• The RPS developed a robust hybrid working strategy with the help of experts. Their step-by-step roadmap facilitated a smooth transition from the concept of hybrid working to its sustained implementation.

Flexible and Hybrid Working Practices: Case Studies by CIPD

  • The CIPD (Chartered Institute of Personnel and Development) explores various aspects of flexible and hybrid working through case studies. These include transitioning to new ways of working, stakeholder engagement, technology adoption, managing hybrid teams, maintaining relationships, supporting well-being, and focusing on performance outcomes.

These case studies provide valuable insights into how pharmaceutical organisations have successfully embraced hybrid working models.

What next with Flex Work?

Pharma faces unique challenges and opportunities with flexible working. By understanding different models and implementing best practices, companies can create a work environment that supports both business goals and employee well-being. Whether it’s a four-day week, a hybrid model, or balancing remote and office work, the key is to stay flexible and responsive to the needs of the workforce.

In the end, flexible working isn’t a one-size-fits-all solution. Each pharma company needs to figure out what works best for them. By doing so, they can boost productivity, attract top talent, and ensure their employees are happy and healthy, driving the industry forward in a changing world.

OUR FOCUS ON LONG-TERM PARTNERSHIPS

At re:find we have been in Executive Search for over 20 years. We believe that recruitment is not a one-off transaction but rather a long-term partnership. We aim to build long-term relationships with our clients, providing ongoing support and advice to help them find and retain the best talent for their organisation.

In addition, as a business, we understand that every organisation is unique and that there is no one-size-fits-all solution when it comes to recruitment. That’s why we offer bespoke recruitment solutions that are tailored to meet the specific needs of each client. Whether you need help with a single hire or a full recruitment campaign, we can help.

We are committed to providing our clients with the highest quality service. As part of this, we ensure that we take the time to understand your organisation’s culture and values, as well as the specific skills and experience needed for each role.

For more information on our executive search practice and our CCS framework
please get in touch with our Managing Director, James Cumming.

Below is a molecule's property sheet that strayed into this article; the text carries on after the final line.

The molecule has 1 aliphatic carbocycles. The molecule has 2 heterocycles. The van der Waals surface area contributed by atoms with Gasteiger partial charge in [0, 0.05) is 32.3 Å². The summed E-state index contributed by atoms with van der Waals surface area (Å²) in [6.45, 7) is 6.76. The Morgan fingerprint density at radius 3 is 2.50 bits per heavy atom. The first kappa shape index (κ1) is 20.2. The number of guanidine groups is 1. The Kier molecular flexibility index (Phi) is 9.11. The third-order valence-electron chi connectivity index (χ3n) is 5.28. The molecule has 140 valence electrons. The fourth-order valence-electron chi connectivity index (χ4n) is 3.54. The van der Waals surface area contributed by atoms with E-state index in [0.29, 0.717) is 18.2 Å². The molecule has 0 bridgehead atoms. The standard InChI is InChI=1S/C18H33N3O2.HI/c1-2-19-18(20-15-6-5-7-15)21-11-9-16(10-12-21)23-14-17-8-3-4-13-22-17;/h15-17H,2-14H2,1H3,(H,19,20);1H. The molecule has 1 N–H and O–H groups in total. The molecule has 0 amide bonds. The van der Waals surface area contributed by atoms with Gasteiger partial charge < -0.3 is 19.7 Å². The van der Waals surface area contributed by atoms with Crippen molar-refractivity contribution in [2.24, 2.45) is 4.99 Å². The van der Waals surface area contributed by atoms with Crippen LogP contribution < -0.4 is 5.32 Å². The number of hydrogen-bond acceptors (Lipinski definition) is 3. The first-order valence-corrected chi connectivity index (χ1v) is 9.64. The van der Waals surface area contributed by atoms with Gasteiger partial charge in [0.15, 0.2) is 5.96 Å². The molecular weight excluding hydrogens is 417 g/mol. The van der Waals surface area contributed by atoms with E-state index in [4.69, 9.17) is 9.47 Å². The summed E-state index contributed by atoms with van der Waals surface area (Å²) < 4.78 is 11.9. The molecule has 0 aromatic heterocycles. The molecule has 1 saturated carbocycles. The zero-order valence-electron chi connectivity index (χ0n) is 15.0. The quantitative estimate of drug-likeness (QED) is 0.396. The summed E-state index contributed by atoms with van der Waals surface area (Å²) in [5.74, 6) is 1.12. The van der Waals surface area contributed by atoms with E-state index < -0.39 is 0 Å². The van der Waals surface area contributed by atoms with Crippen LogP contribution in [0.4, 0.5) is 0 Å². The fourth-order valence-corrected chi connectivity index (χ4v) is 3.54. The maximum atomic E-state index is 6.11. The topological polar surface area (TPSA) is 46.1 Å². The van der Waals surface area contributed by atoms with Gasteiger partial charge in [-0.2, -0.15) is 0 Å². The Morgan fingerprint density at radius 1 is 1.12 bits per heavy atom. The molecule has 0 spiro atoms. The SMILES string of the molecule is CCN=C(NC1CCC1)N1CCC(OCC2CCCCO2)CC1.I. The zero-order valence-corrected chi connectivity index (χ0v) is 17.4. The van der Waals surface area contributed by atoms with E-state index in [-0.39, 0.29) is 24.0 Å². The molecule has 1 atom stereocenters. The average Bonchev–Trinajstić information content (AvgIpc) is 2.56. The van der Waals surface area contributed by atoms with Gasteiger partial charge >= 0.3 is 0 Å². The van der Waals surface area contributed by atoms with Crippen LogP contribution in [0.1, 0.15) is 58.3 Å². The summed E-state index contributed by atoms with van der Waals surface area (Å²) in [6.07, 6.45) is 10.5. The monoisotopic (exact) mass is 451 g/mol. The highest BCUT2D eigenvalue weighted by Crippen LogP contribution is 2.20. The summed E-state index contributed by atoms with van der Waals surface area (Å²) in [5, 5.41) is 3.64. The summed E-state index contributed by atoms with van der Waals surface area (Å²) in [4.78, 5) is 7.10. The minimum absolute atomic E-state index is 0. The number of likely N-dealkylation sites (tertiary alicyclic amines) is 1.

Please visit our website to see more of our knowledge hub: https://refind.co.uk/

Women Leading the Way in Aviation

In the typically male-dominated world of aviation, women have often been left on the sidelines. But as the industry grows, especially in emerging markets, there’s a noticeable increase in female pilots, engineers, and executives who are reshaping the sector.

My blog looks at how these trailblazing women are key to its future.

How did we get here?

The male dominance in aviation is like many other technical and engineering fields. Historically it stems from a mix of societal norms, educational opportunities, and professional barriers that were skewed against women. Here’s a rundown of the main reasons why aviation has traditionally been a boys’ club:

  • Historical Norms and Perceptions: Back in the day, jobs that involved physical labour, machinery, and tech were seen as no-go areas for women. This was thanks to outdated gender stereotypes. Aviation, mixing mechanical engineering with hefty physical demands, especially in the early days, was no exception.
  • Educational Barriers: For a big chunk of the 20th century, women often had limited access to the science and tech education needed for a career in aviation. These educational paths were pretty much designed for and marketed to men, creating a hefty barrier to entry for women.
  • Legal and Institutional Restrictions: In many places, women were legally barred from certain jobs or working conditions. For instance, female pilots were often kept from flying commercial or military aircraft until well into the latter half of the 20th century.
  • Cultural Bias and Discrimination: Even when it was legal for women to join in, cultural biases often discouraged or outright excluded women from getting into or moving up in the field. This discrimination could come from within the industry through hiring practices, within training programmes, or socially through pressure and expectations about what jobs were ‘suitable’ for women.
  • Visibility and Role Models: A lack of female faces also keeps the cycle going where young women have fewer role models in the field. This lack of visibility can turn off interest and keep the gender imbalance going as fewer women enter the field, succeed, and act as role models for the next generation.
  • Work-Life Balance Challenges: Careers in aviation can involve weird hours, lots of travel, and long periods away from home, which can be extra tough for women who often take on bigger caregiving roles in their families.

How do we keep making aviation more inclusive?

To make sure the aviation industry becomes fully inclusive and keeps moving forward in gender diversity, we can take several proactive steps. These strategies focus on systemic change, education, policy implementation, and cultural shifts, and can be grouped into these subsections:

Education and Visibility:

Boost STEM Education for Girls: Encourage and support girls from a young age to explore science, tech, engineering, and maths (STEM) through school programmes, extracurricular activities, and community initiatives.

Scholarships and Financial Aid: Offer targeted scholarships and financial support for women entering aviation training programmes to help overcome financial barriers.